Industry trade groups are urging the newly appointed Labor Secretary Alexander Acosta to further delay the Department’s fiduciary rule which seeks to eliminate conflicts of interest as it pertains to retirement investment advice. The implementation date of the regulation was recently delayed from April 10th to June 9th.
“We strongly urge Secretary Acosta to take immediate action to further delay implementation of the Fiduciary Duty Rule by a minimum of 180 days beyond the current June 9, 2017 applicability date,” said Kenneth Bentsen Jr., president and CEO of the Securities Industry and Financial Markets Association. “The DOL’s fiduciary rule will adversely affect the ability of millions of Americans to save for retirement, increase the costs of retirement accounts while limiting access to advice and products, and vastly increase the amount of litigation.”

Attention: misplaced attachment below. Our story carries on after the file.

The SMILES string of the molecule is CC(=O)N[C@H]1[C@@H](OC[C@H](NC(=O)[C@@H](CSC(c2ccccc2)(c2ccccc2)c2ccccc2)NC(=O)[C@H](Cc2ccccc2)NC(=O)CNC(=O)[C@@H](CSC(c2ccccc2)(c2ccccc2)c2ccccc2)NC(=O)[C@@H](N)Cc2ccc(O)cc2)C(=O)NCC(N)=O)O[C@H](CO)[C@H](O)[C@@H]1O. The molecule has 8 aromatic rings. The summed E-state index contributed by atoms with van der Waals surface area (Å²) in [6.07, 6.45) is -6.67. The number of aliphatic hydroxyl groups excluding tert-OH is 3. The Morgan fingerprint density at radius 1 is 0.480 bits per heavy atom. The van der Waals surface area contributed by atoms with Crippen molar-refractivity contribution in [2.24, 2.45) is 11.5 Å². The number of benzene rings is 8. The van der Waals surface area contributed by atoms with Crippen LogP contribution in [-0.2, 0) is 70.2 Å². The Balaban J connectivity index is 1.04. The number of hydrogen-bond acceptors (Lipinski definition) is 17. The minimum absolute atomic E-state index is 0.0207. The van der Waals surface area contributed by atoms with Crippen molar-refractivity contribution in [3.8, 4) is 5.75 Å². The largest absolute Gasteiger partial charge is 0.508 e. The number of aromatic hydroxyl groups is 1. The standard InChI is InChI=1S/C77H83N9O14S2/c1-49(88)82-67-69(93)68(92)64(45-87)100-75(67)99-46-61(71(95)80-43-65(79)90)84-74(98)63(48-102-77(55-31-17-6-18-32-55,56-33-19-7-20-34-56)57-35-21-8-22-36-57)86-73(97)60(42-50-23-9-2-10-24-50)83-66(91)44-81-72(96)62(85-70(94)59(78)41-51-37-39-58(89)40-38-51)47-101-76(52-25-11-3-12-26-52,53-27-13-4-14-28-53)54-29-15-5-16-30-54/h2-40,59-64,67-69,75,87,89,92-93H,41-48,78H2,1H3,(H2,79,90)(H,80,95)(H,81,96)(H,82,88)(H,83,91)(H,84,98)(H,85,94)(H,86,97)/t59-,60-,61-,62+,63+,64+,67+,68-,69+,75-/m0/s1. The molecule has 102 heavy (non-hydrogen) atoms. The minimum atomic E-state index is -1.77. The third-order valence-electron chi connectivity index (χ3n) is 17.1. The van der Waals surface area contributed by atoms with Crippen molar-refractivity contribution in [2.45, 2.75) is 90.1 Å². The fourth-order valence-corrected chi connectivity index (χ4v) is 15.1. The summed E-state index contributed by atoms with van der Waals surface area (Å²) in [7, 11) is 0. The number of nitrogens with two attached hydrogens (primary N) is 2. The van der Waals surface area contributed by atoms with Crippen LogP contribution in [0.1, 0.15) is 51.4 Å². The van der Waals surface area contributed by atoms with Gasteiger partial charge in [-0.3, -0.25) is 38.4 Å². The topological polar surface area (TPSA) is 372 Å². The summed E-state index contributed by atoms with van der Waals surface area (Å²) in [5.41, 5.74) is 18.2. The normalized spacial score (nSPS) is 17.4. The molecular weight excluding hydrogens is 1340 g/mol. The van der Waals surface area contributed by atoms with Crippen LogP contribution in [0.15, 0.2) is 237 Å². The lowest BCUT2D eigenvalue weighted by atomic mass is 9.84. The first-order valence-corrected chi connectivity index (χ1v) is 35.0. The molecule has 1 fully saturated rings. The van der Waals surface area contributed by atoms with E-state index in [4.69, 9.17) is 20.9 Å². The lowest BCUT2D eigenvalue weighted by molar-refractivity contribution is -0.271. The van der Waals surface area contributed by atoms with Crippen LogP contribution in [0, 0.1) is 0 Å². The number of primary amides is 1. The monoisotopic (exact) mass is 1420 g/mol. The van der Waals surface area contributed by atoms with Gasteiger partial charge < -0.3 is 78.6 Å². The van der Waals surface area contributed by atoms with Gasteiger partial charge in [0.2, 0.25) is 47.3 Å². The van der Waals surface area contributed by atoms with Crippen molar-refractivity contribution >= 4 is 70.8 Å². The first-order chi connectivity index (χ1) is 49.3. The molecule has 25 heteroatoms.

He added, “As required by President Trump’s February 3, 2017 memorandum, the DOL needs to prepare an updated economic and legal analysis concerning the likely impact of the fiduciary rule. This review will take time and Secretary Acosta should immediately delay the June 9th implementation date while the required review is ongoing.”
Financial Services Institute president and CEO Dale Brown released a similar statement following Acosta’s Thursday confirmation by the Senate in a 60-38 vote.
“We urge Secretary Acosta to make addressing the fiduciary rule a top priority. With the June 9 deadline looming, there is no time to waste in protecting retirement savers’ access to quality, affordable advice and services.”
The Financial Services Roundtable also called on Acosta to defer the June 9 applicability date until a thorough review has been completed, stating that a deferral “would allow the Department and the Secretary an opportunity to more properly and fully examine the rules consequences in accordance with the Presidential Memorandum.”
The Financial Services Institute is a trade group that represents independent financial advisors and independent financial services firms; SIFMA represents broker-dealers, banks, and asset managers; and the Financial Services Roundtable represents U.S. banking, insurance, asset management, finance and credit card companies.